Monday, November 16, 2015

Terror in Paris linked to the Syrian theatre of war


Condemnation of the massacre of more than 120 people at different locations in Paris, ranging from restaurants and bars, football stadium and a concert hall, on Friday night has been unequivocal as it should be. From French President Francois Hollande to German Chancellor Angela Merkel to British Prime Minister David Cameron to US President Barack Obama to Prime Minister Narendra Modi to Jordan’s Queen Rania Abdullah, leaders have made it very clear that terrorists targeting innocents is unacceptable and that it is a morally revolting expression of political opposition. Political leaders, policy pundits and security experts will however have to look beyond the tragedy that has enshrouded Paris in grief. The challenge is to make Paris and other places in the world as safe as they can be made from the onslaught of terrorists. It is a difficult task. The attacks can at best be minimised but they cannot be prevented altogether as long as there are terrorists around.
It is quite evident that at the moment Europe and America are facing Islamic terrorism, spearheaded by the Islamic State of Iraq and Syria (ISIS). There is a connection between the war in Syria and Iraq and the terror attack in Paris on Friday. This does not however imply that the solution to Islamic terrorism as wielded by ISIS is to be found either in a settlement with the political players in Syria, including President Bashar Al Assad and the ISIS, or in the military defeat of both Assad and ISIS. The prospect of total military victory against Assad and the ISIS looks difficult because Iran and Russia are supporting Assad, and Saudi Arabia is supporting, though unofficially, the ISIS.
The terror attack in Paris then is of specific origin. This is not an ideological war between Islamic fundamentalists on the one hand and modern West on the other. Most analysts and commentators in Europe and America are prone to interpret the Paris terror attack in abstract ideological terms. But the truth is that this terror war is related to the specific problem of the fanatical Sunni organisation of the ISIS, claiming to defend minority Sunnis in Iraq and majority Sunnis in Syria. European and American leaders and experts have to come to terms with the puzzle of political Islam in West Asia.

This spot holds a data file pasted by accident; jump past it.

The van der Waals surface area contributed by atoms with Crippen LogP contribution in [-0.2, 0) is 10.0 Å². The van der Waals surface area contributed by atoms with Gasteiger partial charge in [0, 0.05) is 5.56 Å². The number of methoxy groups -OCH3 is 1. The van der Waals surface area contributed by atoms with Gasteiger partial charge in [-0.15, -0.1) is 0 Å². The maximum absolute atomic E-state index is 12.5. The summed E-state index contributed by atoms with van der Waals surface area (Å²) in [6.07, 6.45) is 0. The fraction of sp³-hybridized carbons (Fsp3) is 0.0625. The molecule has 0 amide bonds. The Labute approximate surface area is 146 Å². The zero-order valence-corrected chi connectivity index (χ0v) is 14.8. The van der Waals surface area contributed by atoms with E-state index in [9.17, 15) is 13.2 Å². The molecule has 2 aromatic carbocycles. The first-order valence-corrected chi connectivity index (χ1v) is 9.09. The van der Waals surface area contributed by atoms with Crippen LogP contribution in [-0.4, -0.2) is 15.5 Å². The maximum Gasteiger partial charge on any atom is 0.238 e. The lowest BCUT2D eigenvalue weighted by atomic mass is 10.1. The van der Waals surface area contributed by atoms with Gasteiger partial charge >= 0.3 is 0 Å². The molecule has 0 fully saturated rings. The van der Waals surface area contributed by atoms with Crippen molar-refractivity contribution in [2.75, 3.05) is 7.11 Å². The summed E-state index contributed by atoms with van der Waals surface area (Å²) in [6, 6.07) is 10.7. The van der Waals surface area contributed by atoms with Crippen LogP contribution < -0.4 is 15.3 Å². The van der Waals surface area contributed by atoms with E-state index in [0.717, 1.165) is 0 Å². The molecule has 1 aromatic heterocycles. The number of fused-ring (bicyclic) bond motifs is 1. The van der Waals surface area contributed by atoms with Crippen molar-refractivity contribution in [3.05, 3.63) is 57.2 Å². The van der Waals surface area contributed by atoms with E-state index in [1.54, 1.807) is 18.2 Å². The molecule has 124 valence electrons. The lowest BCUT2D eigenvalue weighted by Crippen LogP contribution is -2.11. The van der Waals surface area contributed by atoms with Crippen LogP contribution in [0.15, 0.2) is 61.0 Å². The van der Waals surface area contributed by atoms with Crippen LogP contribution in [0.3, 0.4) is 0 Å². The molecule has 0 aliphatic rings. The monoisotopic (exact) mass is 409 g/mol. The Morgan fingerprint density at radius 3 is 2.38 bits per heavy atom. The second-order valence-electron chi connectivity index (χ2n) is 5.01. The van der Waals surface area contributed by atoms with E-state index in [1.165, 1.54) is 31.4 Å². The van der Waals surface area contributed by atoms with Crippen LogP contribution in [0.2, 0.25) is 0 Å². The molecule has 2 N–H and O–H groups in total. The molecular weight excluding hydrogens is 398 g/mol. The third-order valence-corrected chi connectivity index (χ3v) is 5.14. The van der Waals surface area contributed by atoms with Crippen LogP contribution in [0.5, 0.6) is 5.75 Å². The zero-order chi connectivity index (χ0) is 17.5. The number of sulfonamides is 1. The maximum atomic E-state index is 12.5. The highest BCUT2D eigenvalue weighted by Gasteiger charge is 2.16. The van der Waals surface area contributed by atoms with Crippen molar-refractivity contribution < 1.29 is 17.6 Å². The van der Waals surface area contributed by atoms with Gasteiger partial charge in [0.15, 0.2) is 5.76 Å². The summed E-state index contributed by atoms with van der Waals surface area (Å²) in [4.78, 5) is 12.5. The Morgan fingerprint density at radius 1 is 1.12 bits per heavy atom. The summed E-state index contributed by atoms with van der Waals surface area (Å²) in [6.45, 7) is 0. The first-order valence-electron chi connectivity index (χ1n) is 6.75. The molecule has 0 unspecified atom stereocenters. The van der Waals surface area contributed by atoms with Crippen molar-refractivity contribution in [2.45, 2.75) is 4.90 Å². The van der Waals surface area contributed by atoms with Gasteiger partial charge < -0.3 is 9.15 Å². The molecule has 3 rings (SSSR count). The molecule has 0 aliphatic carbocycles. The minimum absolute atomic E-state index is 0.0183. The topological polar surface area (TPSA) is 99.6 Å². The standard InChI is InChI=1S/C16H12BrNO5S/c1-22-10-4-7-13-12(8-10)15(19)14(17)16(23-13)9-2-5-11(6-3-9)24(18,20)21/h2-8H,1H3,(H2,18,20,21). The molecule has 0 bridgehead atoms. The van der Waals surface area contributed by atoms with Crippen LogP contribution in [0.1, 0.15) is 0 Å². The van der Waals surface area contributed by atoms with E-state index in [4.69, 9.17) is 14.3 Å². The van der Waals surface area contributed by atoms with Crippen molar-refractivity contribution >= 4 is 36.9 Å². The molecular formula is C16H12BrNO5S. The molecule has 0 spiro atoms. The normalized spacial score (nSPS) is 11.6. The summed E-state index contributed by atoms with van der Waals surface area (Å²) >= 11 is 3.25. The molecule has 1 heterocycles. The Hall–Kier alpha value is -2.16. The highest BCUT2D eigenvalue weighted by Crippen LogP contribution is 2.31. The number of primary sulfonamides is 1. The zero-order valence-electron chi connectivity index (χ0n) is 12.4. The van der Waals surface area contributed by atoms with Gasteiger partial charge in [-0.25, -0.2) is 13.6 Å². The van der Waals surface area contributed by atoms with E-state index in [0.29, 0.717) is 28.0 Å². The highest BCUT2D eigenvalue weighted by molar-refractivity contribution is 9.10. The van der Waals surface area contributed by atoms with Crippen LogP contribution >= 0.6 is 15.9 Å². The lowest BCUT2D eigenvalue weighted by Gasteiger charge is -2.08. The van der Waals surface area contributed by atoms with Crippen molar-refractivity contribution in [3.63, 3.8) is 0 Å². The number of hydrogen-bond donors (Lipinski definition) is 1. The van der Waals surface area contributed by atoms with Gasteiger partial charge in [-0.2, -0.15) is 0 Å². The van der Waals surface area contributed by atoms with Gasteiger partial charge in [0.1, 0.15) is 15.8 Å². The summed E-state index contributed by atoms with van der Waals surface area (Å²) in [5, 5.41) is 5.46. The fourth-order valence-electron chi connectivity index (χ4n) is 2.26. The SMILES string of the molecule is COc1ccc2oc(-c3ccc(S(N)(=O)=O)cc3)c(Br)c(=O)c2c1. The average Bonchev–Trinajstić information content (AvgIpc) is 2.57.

Commentators are also comparing the Friday attack with the killing of the editorial team of Charlie Hebdo, which carried the cartoons of Propher Muhammad, and drawing the conclusion that this is a fight between secular, modern, democratic West and a retrogressive Islam. There was no doubt an element of the clash of civilisations in the attack on Charlie Hebdo, but the ISIS-backed terror attack of Friday is rooted in the specific political situation in Syria and Iraq.
India is also making the mistake of identifying with the Western interpretation of the fight with Islamic terrorism as something that has to do with opposed civilisational values represented by the modern West and ‘medieval’ Islam. The Indian experience with terrorism also shows that it is part of a political tussle between India and Pakistan, and that Pakistan, unable to cope with the conventional military superiority of India, is resorting to terrorism using jihadi organisations like the Lashkar-E—Taiba (LeT) and its mastermind, Hafiz Sayeed. It is necessary to delink jihadi terrorism from the ideology of Islam in South Asia as well as in West Asia. It has to be fought on political and military grounds.

No comments:

Asghar Farhadi's Salesman, an understated complex movie that fails to come to terms with its own ccomplexity

On the face of it, Asghar Farhadi's Salesman , the winner of the 2017 Oscar for the Best Foreign Language film, appears to be an overwro...